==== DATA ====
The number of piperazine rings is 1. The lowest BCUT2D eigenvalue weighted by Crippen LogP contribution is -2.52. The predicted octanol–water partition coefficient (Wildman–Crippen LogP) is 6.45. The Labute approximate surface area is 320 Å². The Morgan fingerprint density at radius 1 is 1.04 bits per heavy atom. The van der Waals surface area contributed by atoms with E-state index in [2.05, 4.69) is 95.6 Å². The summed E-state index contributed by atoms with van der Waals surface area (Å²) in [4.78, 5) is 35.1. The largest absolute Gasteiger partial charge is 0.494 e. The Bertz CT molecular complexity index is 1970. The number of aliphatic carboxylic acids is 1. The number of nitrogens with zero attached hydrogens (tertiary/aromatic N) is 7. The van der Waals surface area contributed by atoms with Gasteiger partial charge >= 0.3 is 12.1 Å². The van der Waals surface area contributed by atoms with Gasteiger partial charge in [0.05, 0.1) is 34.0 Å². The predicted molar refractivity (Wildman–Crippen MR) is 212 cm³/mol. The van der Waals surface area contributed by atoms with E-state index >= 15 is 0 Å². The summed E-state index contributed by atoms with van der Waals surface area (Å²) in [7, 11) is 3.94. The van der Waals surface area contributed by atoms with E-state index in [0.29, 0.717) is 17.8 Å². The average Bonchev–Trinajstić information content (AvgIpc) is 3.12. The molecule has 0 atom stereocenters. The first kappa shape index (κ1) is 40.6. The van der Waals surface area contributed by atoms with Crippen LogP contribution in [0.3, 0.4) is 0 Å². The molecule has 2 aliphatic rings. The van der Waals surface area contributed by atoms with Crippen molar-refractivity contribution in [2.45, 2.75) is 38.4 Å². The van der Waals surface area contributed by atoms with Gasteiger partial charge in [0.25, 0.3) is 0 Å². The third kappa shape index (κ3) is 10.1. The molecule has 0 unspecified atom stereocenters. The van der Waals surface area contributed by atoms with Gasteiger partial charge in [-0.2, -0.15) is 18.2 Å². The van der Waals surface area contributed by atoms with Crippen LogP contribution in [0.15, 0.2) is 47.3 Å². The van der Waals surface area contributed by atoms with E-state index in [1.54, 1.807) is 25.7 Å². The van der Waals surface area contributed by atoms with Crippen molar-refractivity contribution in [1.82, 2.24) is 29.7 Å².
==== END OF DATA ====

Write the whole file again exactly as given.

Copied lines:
The number of piperazine rings is 1. The lowest BCUT2D eigenvalue weighted by Crippen LogP contribution is -2.52. The predicted octanol–water partition coefficient (Wildman–Crippen LogP) is 6.45. The Labute approximate surface area is 320 Å². The Morgan fingerprint density at radius 1 is 1.04 bits per heavy atom. The van der Waals surface area contributed by atoms with E-state index in [2.05, 4.69) is 95.6 Å². The summed E-state index contributed by atoms with van der Waals surface area (Å²) in [4.78, 5) is 35.1. The largest absolute Gasteiger partial charge is 0.494 e. The Bertz CT molecular complexity index is 1970. The number of aliphatic carboxylic acids is 1. The number of nitrogens with zero attached hydrogens (tertiary/aromatic N) is 7. The van der Waals surface area contributed by atoms with Gasteiger partial charge >= 0.3 is 12.1 Å². The van der Waals surface area contributed by atoms with Gasteiger partial charge in [0.05, 0.1) is 34.0 Å². The predicted molar refractivity (Wildman–Crippen MR) is 212 cm³/mol. The van der Waals surface area contributed by atoms with E-state index >= 15 is 0 Å². The summed E-state index contributed by atoms with van der Waals surface area (Å²) in [7, 11) is 3.94. The van der Waals surface area contributed by atoms with E-state index in [0.29, 0.717) is 17.8 Å². The average Bonchev–Trinajstić information content (AvgIpc) is 3.12. The molecule has 0 atom stereocenters. The first kappa shape index (κ1) is 40.6. The van der Waals surface area contributed by atoms with Crippen LogP contribution in [0.3, 0.4) is 0 Å². The molecule has 2 aliphatic rings. The van der Waals surface area contributed by atoms with Crippen molar-refractivity contribution in [2.45, 2.75) is 38.4 Å². The van der Waals surface area contributed by atoms with Gasteiger partial charge in [0.25, 0.3) is 0 Å². The third kappa shape index (κ3) is 10.1. The molecule has 0 unspecified atom stereocenters. The van der Waals surface area contributed by atoms with Gasteiger partial charge in [-0.2, -0.15) is 18.2 Å². The van der Waals surface area contributed by atoms with Crippen LogP contribution in [0.15, 0.2) is 47.3 Å². The van der Waals surface area contributed by atoms with E-state index in [1.54, 1.807) is 25.7 Å². The van der Waals surface area contributed by atoms with Crippen molar-refractivity contribution in [1.82, 2.24) is 29.7 Å².